Brian Tomasik is well-known in Effective Altruism for his prolific writing on reducing suffering, but in the last years he has been updating his website less and less. He recently wrote a post about the reasons for doing so (emphasis all mine):
Now that I already have a large body of online writings, the marginal value of additional writings is plausibly lower. If I were to write more, it would probably be about increasingly niche issues. But I think the main value of my writings is to get people interested via the big ideas, like wild-animal suffering, insect sentience, suffering-focused ethics, and the concept of s-risks. From that starting point, people can "graduate" to the more advanced research being done by organizations like the Center on Long-Term Risk and the Center for Reducing Suffering. […]
As the EA and suffering-reduction communities matured, they also had more money to spend on grants, as well as more people to connect with. I often felt that it was more useful to give some high-level thoughts on grantmaking and organization strategy than to write a new public-facing article for my website. […]
In the old days, many of my discussions about EA had been in public forums with other amateurs. This meant it was possible to consolidate insights from those discussions into public website articles. As EA became professionalized, more discussions became private, which made publishing insights from those discussions trickier. […]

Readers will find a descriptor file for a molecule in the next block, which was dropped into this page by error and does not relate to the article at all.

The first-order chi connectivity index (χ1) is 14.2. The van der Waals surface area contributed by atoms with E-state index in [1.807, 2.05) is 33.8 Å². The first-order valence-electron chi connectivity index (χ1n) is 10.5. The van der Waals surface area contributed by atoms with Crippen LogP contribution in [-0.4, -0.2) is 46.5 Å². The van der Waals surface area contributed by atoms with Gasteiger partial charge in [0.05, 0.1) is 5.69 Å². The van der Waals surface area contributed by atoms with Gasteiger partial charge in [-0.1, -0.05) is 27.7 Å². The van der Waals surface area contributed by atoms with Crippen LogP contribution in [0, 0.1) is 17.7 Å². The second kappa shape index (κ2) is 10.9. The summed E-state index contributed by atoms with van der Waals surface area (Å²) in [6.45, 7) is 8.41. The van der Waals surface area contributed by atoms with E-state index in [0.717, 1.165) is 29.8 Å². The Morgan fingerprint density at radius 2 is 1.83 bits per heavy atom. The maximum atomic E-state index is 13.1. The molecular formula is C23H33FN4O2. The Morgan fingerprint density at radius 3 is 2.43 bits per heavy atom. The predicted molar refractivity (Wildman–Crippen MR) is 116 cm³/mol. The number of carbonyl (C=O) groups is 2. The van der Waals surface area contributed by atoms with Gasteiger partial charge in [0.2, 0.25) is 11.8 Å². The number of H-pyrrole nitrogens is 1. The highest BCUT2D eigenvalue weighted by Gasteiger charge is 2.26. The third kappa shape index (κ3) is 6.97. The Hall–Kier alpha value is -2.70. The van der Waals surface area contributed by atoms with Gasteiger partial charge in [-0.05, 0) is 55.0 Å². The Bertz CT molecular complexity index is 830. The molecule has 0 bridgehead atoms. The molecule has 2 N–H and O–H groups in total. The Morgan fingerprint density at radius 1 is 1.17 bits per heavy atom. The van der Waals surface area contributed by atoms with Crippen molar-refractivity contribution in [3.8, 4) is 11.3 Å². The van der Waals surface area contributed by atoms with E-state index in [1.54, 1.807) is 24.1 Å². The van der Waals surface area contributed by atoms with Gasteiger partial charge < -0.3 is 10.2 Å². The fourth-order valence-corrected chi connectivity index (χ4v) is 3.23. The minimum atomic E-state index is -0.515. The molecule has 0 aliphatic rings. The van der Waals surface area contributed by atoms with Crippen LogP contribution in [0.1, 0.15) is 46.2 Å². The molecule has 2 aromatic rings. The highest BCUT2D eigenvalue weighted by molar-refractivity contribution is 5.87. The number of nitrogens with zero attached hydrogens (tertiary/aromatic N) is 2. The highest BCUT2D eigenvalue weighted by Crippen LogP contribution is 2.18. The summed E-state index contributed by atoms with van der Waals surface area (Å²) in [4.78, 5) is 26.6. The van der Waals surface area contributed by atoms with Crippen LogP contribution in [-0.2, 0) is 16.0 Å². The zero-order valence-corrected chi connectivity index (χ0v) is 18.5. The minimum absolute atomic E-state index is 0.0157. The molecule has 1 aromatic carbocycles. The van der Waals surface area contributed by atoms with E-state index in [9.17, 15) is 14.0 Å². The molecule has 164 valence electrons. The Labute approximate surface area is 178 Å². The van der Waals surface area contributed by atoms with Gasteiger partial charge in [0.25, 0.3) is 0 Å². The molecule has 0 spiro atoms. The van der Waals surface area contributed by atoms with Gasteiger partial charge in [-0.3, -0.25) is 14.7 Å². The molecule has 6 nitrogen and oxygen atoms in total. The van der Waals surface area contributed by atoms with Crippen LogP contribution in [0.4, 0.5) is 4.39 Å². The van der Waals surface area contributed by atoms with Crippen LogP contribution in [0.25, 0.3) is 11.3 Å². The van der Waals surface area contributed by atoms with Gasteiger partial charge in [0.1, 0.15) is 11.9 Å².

These days, I tend to feel like you can only write "state of the art" and relatively error-free articles if (1) you're an expert in a particular field or (2) you're writing about something you know personally, such as an organization you work with or your personal life (which are special cases of being an expert in a particular field). People who for their jobs have to write about lots of different topics often get things wrong—sometimes small details but sometimes crucial points. […]
There's a saying that "young people think they know everything", and while that was never literally true for me by any means, I think a much weaker statement in that direction was true. When I was younger, I felt like I had important insights that needed to be expressed to a greater degree than I do now. These days, I've been exposed to enough intellectual viewpoints that any given one of them appears less special. Most new ideas feel like the same old kind of stuff I've been hearing for a long time. […]
I tend to become interested in more and more areas over time, as I get exposed to new things. This means the amount of time I have to spend on any given topic area is smaller, and it becomes infeasible to continue collecting information on each of those topics. I also realize that people can often just do a web search or consult Wikipedia to find a lot of relevant information, and I personally don't have to try to collect it. […]
Eventually I concluded that there were just too many new (and old) articles on the topic, and I didn't have time to keep adding links to them.